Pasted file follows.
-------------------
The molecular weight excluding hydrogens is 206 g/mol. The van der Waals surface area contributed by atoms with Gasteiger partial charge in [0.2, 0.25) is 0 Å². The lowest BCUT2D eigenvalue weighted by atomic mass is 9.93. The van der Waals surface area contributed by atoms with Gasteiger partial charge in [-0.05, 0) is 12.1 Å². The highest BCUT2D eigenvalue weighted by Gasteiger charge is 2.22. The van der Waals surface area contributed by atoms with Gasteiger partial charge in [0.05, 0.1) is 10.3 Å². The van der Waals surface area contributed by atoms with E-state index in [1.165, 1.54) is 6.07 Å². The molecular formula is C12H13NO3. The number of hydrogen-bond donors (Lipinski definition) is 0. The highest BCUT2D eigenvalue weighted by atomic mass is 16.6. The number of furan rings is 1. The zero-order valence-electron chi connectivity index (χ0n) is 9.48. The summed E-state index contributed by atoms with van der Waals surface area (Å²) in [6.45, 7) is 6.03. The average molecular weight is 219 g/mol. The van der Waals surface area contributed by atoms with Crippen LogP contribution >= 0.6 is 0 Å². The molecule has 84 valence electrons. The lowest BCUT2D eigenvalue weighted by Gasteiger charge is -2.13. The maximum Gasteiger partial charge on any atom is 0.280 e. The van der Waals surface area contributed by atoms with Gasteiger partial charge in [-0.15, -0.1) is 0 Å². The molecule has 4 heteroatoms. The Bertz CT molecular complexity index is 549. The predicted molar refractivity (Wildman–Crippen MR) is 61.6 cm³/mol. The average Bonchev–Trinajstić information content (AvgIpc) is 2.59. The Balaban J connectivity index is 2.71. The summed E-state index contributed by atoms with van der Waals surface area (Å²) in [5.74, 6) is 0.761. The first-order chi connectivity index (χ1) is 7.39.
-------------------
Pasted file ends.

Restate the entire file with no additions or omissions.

The molecular weight excluding hydrogens is 206 g/mol. The van der Waals surface area contributed by atoms with Gasteiger partial charge in [0.2, 0.25) is 0 Å². The lowest BCUT2D eigenvalue weighted by atomic mass is 9.93. The van der Waals surface area contributed by atoms with Gasteiger partial charge in [-0.05, 0) is 12.1 Å². The highest BCUT2D eigenvalue weighted by Gasteiger charge is 2.22. The van der Waals surface area contributed by atoms with Gasteiger partial charge in [0.05, 0.1) is 10.3 Å². The van der Waals surface area contributed by atoms with E-state index in [1.165, 1.54) is 6.07 Å². The molecular formula is C12H13NO3. The number of hydrogen-bond donors (Lipinski definition) is 0. The highest BCUT2D eigenvalue weighted by atomic mass is 16.6. The number of furan rings is 1. The zero-order valence-electron chi connectivity index (χ0n) is 9.48. The summed E-state index contributed by atoms with van der Waals surface area (Å²) in [6.45, 7) is 6.03. The average molecular weight is 219 g/mol. The van der Waals surface area contributed by atoms with Crippen LogP contribution >= 0.6 is 0 Å². The molecule has 84 valence electrons. The lowest BCUT2D eigenvalue weighted by Gasteiger charge is -2.13. The maximum Gasteiger partial charge on any atom is 0.280 e. The van der Waals surface area contributed by atoms with Gasteiger partial charge in [-0.15, -0.1) is 0 Å². The molecule has 4 heteroatoms. The Bertz CT molecular complexity index is 549. The predicted molar refractivity (Wildman–Crippen MR) is 61.6 cm³/mol. The average Bonchev–Trinajstić information content (AvgIpc) is 2.59. The Balaban J connectivity index is 2.71. The summed E-state index contributed by atoms with van der Waals surface area (Å²) in [5.74, 6) is 0.761. The first-order chi connectivity index (χ1) is 7.39.